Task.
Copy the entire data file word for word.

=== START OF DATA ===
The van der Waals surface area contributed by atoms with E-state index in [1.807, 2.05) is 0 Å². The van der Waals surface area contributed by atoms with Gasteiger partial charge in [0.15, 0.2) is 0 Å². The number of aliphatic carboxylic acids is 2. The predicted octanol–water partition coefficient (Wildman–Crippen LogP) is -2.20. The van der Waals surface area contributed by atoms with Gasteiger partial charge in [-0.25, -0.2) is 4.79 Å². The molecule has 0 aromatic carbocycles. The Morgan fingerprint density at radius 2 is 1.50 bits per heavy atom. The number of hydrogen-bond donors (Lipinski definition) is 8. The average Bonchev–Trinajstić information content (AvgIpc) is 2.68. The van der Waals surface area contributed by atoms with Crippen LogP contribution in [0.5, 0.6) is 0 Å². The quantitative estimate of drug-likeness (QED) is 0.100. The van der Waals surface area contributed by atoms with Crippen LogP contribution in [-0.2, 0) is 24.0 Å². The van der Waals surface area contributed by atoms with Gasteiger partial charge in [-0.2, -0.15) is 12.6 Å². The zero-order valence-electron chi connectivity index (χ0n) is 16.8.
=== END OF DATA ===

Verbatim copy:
The van der Waals surface area contributed by atoms with E-state index in [1.807, 2.05) is 0 Å². The van der Waals surface area contributed by atoms with Gasteiger partial charge in [0.15, 0.2) is 0 Å². The number of aliphatic carboxylic acids is 2. The predicted octanol–water partition coefficient (Wildman–Crippen LogP) is -2.20. The van der Waals surface area contributed by atoms with Gasteiger partial charge in [-0.25, -0.2) is 4.79 Å². The molecule has 0 aromatic carbocycles. The Morgan fingerprint density at radius 2 is 1.50 bits per heavy atom. The number of hydrogen-bond donors (Lipinski definition) is 8. The average Bonchev–Trinajstić information content (AvgIpc) is 2.68. The van der Waals surface area contributed by atoms with Crippen LogP contribution in [0.5, 0.6) is 0 Å². The quantitative estimate of drug-likeness (QED) is 0.100. The van der Waals surface area contributed by atoms with Crippen LogP contribution in [-0.2, 0) is 24.0 Å². The van der Waals surface area contributed by atoms with Gasteiger partial charge in [-0.2, -0.15) is 12.6 Å². The zero-order valence-electron chi connectivity index (χ0n) is 16.8.